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The dual persona doctrine, under which an injured employee may sometimes be allowed to sue the employer in tort if the employer possesses a second “persona” sufficiently independent from and unrelated to its status as employer, may not be utilized “in reverse” by an entity seeking to shield itself from tort liability in a negligence action filed against it by a worker it does not employ, held the Supreme Judicial Court of Maine. Accordingly, the Court affirmed the denial of a motion for summary judgment filed by a real estate holding company that was owned by one of the principals and officers of a lumber company that, in turn, employed the plaintiff as a yard worker. The worker sustained injuries in the course of his employment and filed a civil action against the real estate holding company. It contended that it should be shielded because it did not owe the worker any duty that was distinct from the duties owed him by the actual employer—the lumber company. The Court said the defendant was trying to stand the dual persona doctrine “on its head” [Opinion, ¶ 15]. Citing earlier decisions that had quoted Larson's Workers' Compensation Law[current § 113.01, et seq.], the Court said the doctrine did not apply. The Court also refused to consider the economic reality test or the alter ego test that had been adopted in some other states.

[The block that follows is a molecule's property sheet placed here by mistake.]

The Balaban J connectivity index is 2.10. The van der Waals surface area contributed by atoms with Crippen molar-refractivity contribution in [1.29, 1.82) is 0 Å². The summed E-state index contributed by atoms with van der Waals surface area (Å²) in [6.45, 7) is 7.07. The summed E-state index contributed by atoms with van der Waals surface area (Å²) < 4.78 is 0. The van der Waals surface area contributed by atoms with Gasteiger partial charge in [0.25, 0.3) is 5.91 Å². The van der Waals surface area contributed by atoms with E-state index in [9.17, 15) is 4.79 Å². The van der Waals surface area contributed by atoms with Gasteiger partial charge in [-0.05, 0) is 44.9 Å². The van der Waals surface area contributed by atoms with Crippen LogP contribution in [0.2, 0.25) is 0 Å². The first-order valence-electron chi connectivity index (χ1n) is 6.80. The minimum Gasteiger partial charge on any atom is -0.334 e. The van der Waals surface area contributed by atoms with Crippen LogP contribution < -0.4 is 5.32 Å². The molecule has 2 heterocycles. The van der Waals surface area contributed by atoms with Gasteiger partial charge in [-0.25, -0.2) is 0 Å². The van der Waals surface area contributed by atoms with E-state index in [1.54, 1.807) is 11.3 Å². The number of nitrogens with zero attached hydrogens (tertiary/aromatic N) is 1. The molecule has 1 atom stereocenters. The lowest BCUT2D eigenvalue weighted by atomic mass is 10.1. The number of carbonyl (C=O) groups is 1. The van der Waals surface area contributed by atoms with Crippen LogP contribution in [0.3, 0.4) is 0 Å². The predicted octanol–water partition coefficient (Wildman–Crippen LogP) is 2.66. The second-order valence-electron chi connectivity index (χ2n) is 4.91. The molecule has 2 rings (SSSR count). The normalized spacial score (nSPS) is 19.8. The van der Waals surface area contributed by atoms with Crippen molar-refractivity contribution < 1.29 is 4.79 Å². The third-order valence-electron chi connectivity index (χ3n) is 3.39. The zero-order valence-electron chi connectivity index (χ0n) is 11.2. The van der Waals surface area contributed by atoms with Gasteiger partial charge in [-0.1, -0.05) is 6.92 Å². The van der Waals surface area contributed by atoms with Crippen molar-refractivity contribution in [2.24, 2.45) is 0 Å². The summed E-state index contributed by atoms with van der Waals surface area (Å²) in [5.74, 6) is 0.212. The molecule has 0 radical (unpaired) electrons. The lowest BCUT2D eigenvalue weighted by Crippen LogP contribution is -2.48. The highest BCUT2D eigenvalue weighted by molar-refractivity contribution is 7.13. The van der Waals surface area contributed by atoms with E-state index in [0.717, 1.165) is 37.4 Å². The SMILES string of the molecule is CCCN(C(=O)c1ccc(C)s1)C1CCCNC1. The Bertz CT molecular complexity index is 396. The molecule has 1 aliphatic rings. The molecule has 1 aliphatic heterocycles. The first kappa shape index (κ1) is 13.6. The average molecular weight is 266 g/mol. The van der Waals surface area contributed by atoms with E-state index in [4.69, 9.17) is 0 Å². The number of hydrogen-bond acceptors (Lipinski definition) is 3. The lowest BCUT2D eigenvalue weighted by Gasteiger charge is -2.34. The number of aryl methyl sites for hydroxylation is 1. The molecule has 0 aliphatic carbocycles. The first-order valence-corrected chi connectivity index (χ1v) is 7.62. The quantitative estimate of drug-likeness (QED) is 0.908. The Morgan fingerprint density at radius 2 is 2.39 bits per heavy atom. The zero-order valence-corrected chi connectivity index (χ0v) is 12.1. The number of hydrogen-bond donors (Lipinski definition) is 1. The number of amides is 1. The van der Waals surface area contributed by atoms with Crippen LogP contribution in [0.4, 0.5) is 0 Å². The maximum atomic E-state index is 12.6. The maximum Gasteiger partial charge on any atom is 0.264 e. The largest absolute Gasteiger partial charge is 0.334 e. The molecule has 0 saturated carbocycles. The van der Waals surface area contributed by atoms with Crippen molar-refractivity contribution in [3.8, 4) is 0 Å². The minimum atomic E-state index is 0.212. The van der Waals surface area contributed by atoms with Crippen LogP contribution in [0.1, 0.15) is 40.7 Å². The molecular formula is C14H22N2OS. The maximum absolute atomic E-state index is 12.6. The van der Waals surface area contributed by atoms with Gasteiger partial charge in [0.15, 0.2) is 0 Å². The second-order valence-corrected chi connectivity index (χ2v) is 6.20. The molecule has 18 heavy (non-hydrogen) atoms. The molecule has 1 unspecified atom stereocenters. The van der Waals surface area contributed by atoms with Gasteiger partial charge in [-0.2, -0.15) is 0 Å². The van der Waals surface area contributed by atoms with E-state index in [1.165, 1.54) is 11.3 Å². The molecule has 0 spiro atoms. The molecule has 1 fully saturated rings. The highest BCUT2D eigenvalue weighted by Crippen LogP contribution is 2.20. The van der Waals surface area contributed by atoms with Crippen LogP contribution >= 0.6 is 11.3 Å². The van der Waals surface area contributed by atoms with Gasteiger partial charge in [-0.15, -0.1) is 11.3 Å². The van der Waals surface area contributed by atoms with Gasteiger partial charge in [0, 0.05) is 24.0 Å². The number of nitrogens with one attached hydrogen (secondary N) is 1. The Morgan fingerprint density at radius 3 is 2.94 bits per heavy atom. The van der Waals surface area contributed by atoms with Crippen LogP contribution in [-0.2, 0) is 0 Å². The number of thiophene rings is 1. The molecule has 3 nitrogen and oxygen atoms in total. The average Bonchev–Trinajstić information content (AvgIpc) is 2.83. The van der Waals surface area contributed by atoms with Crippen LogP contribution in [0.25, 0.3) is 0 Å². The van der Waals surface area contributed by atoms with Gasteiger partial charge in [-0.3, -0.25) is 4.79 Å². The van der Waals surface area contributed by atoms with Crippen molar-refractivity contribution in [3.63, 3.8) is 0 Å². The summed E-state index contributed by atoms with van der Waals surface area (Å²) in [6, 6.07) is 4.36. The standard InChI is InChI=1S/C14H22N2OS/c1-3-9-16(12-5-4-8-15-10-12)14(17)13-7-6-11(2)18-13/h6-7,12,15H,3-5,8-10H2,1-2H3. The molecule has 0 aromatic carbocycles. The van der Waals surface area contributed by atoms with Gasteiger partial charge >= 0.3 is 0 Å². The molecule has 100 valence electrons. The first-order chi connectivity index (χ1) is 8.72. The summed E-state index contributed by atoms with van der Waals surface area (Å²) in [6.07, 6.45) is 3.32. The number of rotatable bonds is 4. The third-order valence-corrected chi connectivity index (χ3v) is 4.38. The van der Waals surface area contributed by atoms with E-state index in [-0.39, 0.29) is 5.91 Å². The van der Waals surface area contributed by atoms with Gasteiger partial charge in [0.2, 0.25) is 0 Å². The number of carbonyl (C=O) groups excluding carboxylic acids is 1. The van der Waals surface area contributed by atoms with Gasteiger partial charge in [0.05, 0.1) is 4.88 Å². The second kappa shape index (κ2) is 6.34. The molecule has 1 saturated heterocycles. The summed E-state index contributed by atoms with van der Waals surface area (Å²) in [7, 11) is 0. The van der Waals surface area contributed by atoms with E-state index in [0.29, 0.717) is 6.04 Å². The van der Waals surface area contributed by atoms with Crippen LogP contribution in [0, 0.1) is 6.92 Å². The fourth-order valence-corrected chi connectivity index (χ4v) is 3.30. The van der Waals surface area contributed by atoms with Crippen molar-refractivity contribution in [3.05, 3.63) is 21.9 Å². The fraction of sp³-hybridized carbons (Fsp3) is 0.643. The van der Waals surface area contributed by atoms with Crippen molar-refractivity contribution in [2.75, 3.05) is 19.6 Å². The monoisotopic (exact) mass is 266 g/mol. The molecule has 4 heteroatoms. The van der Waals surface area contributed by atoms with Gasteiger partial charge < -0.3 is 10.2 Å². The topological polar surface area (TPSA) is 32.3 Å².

Thomas A. Robinson, J.D., the Feature National Columnist for the LexisNexis Workers’ Compensation eNewsletter, is co-author of Larson’s Workers’ Compensation Law (LexisNexis).
LexisNexis Online Subscribers: Citations below link to Lexis Advance.
See Clark v. Benton, LLC, 2018 Me. LEXIS 100, 2018 ME 99 (July 17, 2018)
See generally Larson’s Workers’ Compensation Law, § 113.02.
Source: Larson’s Workers’ Compensation Law, the nation’s leading authority on workers’ compensation law